The human immune system is split into the innate immune system and the adaptive immune system. Both systems work in harmony to protect us from infections and disease. Here, we discuss their differences, as well as how they overlap and contribute to autoimmune diseases.
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The innate immune system
The innate immune system mediates the body’s response to antigens that enter the body. The evolution of this branch of the immune system has its roots dating back to the first multicellular organisms. It prevents pathogens from damaging the host by providing a line of immediate defense.
The innate immune system is a defense mechanism that acts within the first few hours of antigen invasion, involving the recruitment of physical barriers, including the skin, chemicals in the blood, and immune system cells that attack invading cells.
The properties of the foreign antigens invading the body induce the responses of the innate immune system, which has evolved to recognize pathogen-associated molecular patterns (PAMPs). To do this, it recruits germline-encoded pattern recognition receptors such as NOD-like, RIG-1-like, and Toll-like receptors. PAMPs are specific to particular groups of microorganisms and usually represent non-protein molecules essential to the pathogens’ life cycles.
The innate immune system has the vital task of monitoring the body for PAMPs, distinguishing them from harmless antigens. An immune response is only triggered when necessary for potentially dangerous pathogens. Often, once the innate immune system is activated, it alerts the adaptive immune system, triggering a second immune response to enhance activity against invading pathogens.
Immune System: Innate and Adaptive Immunity Explained
The adaptive immune system
The adaptive immune system is responsible for triggering antigen-specific immune responses. It is more complex and intricate than the response of the innate immune system. The first stage of the adaptive immune system response involves processing and recognizing invading antigens. Once a foreign antigen has been identified, the adaptive immune system releases specific immune cells designed to destroy the antigen to protect the body from the proliferation of this potentially dangerous invader.
The adaptive immune system has a “memory” that allows future responses to previously recognized antigens to be faster and more efficient. Those who fall ill upon primary exposure to a pathogen may not fall sick on subsequent exposures or will have reduced symptoms as a result.
Compared to the innate immune system, the adaptive immune system usually takes several days to build a sufficient and effective response following invading pathogen recognition. While it does this, memory lymphocytes are made that give the adaptive immune system its “memory”.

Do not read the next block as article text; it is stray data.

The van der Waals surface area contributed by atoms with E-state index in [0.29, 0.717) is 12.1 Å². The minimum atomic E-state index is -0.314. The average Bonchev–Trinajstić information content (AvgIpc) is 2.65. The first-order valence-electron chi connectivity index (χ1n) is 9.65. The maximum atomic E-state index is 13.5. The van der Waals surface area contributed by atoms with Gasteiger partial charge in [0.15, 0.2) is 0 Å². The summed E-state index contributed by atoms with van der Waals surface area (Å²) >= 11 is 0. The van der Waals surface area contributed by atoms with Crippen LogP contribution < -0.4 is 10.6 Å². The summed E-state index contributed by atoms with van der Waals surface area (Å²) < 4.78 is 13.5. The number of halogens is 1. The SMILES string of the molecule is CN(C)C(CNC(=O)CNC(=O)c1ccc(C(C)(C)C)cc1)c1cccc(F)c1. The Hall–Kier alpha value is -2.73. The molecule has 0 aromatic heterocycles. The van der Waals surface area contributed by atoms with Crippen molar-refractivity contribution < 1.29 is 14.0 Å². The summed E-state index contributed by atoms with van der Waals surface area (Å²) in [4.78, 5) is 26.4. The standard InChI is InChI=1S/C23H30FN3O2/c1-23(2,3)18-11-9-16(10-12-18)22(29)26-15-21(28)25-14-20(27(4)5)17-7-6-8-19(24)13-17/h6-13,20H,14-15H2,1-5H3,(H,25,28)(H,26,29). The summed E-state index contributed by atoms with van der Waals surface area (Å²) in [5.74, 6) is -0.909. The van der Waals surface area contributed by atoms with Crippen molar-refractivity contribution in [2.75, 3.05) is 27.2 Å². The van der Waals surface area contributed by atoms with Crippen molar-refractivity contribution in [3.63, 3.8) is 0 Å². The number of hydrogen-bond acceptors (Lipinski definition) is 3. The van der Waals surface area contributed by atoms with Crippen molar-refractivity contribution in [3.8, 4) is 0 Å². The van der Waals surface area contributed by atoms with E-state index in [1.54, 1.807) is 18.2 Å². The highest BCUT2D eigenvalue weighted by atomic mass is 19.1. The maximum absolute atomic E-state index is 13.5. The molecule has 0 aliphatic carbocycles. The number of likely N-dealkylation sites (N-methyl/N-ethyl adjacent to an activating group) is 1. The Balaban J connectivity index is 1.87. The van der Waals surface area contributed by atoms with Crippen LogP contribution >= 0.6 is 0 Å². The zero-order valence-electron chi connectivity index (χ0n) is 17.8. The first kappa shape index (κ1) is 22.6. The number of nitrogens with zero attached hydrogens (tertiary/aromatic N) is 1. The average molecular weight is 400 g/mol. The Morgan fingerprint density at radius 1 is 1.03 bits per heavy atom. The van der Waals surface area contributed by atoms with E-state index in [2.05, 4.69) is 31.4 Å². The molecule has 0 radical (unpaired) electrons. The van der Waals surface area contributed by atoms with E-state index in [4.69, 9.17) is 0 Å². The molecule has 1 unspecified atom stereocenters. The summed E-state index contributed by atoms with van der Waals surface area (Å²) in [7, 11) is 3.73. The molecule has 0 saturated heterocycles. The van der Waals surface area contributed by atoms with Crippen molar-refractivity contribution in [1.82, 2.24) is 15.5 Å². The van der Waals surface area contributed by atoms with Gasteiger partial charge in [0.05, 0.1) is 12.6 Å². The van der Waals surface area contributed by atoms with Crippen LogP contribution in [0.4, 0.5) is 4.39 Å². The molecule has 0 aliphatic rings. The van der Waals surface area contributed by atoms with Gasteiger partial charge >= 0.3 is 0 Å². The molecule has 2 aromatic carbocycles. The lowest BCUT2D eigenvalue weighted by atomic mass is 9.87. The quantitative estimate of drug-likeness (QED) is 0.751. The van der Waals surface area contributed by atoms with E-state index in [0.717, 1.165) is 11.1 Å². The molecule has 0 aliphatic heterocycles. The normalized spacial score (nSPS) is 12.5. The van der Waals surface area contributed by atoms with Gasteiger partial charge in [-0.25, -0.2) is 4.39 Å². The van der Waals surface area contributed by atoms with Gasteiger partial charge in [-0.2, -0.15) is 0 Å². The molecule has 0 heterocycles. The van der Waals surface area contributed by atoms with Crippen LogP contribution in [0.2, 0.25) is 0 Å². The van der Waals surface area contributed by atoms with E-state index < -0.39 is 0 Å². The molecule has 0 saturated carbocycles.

The closeness of the innate and adaptive immune system and autoimmunity
Initially, scientists viewed the innate and adaptive immune systems as distinct entities with little in common. However, new research into the basis of autoimmune responses demonstrates that their mechanisms may overlap. Understanding the closeness of the two systems may be vital to preventing and treating autoimmune diseases.
Scientists have long theorized that infections may induce autoimmune diseases. Examples with strong empirical backing include the relationship between chlamydial infections and heart disease, and the association between Coxsackie virus infection and type I diabetes.
There are suggestions that pathogens have the potential to induce autoimmunity via molecular mimicry. It is hypothesized that they have the potential to share T or B cell epitopes with the host, resulting in inducing a self-specific immune response when a person is infected with the pathogen.
This cross-reactivity between self-derived and pathogen-derived antigens is one cause of infection-induced autoimmunity involving the adaptive immune system. However, more recent evidence has revealed that bystander T cell activation could also play an important role.
Self-antigens are produced as cells are damaged as a result of infection. Macrophages and dendritic cells then take up and process these self-antigens. At the same time, antigen-presenting cells are activated, increasing their ability to process antigens, upregulating the expression of costimulatory molecules, and inducing their migration to secondary lymphoid organs where they prime the responses of T cells.
Interestingly, the nonspecific triggering of the dendritic cells, inducing their maturation program, is not only caused by pathogen-derived structures. T cells secrete factors that trigger the maturation program of dendritic cells in lymphoid organs during the time of a viral infection. This evidence demonstrates the closeness of the innate and adaptive immune systems, showing that they are not entirely distinct. It also supports the theory that both systems can be responsible for autoimmunity.